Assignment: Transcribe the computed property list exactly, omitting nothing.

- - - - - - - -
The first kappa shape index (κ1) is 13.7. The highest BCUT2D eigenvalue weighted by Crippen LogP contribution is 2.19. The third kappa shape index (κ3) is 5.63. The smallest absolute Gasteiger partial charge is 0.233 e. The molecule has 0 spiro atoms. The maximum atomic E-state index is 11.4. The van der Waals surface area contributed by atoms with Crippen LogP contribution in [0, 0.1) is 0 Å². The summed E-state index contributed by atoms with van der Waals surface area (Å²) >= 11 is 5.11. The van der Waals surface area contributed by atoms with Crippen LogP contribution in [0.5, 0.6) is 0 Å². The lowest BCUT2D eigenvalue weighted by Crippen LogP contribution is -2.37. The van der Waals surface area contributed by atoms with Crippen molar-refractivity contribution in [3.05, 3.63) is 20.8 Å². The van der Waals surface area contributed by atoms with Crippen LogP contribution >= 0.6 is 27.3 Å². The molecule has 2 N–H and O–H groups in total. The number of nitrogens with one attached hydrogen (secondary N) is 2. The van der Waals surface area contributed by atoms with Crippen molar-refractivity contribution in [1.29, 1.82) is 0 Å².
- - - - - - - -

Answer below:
The first kappa shape index (κ1) is 13.7. The highest BCUT2D eigenvalue weighted by Crippen LogP contribution is 2.19. The third kappa shape index (κ3) is 5.63. The smallest absolute Gasteiger partial charge is 0.233 e. The molecule has 0 spiro atoms. The maximum atomic E-state index is 11.4. The van der Waals surface area contributed by atoms with Crippen LogP contribution in [0, 0.1) is 0 Å². The summed E-state index contributed by atoms with van der Waals surface area (Å²) >= 11 is 5.11. The van der Waals surface area contributed by atoms with Crippen LogP contribution in [0.5, 0.6) is 0 Å². The lowest BCUT2D eigenvalue weighted by Crippen LogP contribution is -2.37. The van der Waals surface area contributed by atoms with Crippen molar-refractivity contribution in [3.05, 3.63) is 20.8 Å². The van der Waals surface area contributed by atoms with Crippen LogP contribution >= 0.6 is 27.3 Å². The molecule has 2 N–H and O–H groups in total. The number of nitrogens with one attached hydrogen (secondary N) is 2. The van der Waals surface area contributed by atoms with Crippen molar-refractivity contribution in [1.29, 1.82) is 0 Å².